Gilead suffers setback with promising hepatitis C therapy

Majority of hepatitis C genotype 1 patients with prior 'null' response to an interferon-containing regimen enrolled in ELECTRON study experience viral relapse within four weeks of completing treatment with GS-7977 plus ribavirin

Jeffrey Bouley
FOSTER CITY, Calif.—Gilead SciencesInc. recently announced that the majority of hepatitis C genotype 1patients with a prior "null" response to an interferon (IFN)-containing regimenenrolled in the ongoing ELECTRON study experienced viral relapse within fourweeks of completing 12 weeks of treatment with GS-7977 plus ribavirin (RBV).Ten patients were randomized to this arm of the ELECTRON study and data areavailable for eight of the 10 patients at this time. Among these eightpatients, six have experienced viral relapse. Two patients have not relapsed;however, they have only reached the two week post-treatment time point.
 
 
"These data answer an important question about theuse of GS-7977 and ribavirin for the treatment of genotype 1 null responderpatients, suggesting that additional direct acting antivirals may be necessaryto effectively treat this patient population," said Dr. Norbert Bischofberger, executive vice president of research and development and chief scientificofficer. "We will continue to explore a number of therapeutic approaches toaddress this significant unmet medical need, including combinations with otheroral antivirals."
 
 
GS-7977 is a nucleotide analog polymeraseinhibitor that is currently being studied for the treatment of chronichepatitis C. A number of ongoing Phase II and Phase III studies are evaluating thesafety and efficacy of the compound with and without RBV and/or pegylatedinterferon (Peg-IFN) in patients with genotypes 1-6 who are treatment naïve,treatment experienced, or have had a "null" response to Peg-IFN.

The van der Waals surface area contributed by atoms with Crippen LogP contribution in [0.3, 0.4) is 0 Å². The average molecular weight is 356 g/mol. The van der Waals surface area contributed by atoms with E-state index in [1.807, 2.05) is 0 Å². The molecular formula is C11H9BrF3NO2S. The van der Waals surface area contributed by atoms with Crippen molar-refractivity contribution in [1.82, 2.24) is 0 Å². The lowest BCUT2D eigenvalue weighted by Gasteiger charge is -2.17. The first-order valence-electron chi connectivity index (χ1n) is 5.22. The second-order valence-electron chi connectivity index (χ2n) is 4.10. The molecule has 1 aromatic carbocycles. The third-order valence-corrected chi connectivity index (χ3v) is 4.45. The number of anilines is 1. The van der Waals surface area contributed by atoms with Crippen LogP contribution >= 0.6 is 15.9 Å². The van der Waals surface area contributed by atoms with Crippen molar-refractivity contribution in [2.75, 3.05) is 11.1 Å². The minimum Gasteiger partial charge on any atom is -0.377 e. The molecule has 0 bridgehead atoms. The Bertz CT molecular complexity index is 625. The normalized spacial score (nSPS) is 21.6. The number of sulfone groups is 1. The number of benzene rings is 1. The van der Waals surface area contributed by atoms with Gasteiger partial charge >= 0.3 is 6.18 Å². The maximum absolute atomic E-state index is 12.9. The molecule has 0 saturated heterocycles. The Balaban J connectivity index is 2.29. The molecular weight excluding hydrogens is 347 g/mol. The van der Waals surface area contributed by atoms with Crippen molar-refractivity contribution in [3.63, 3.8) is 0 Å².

Genotype 2 and 3 data from the ELECTRON study werepresented at the 62nd annual meeting of the American Association for the Studyof Liver Diseases (The Liver Meeting 2011). Data from the genotype 1 nullresponder arm of the study will be presented at an upcoming scientificconference.
 
 
Results from ongoing studies in genotype 1treatment-naïve patients will be available in the coming months. The first dataevaluating GS-7977 plus RBV for 12 weeks in genotype 1 naïve patients will comefrom an arm of the QUANTUM study with 25 patients at the end of the firstquarter of 2012. This will be followed in the second quarter by data from theELECTRON study involving 25 patients and, early in the third quarter, data onGS-7977 and RBV treatment for 24 weeks from an arm of the QUANTUM study willbecome available.
 
This news follows close on the heels of the acquisition earlier this year of Pharmasset Inc. that brought GS-7977 and other compounds into Gilead's pipeline. Early results for some patients had been showing presumed cure rates as high as 100 percent.
 

Jeffrey Bouley

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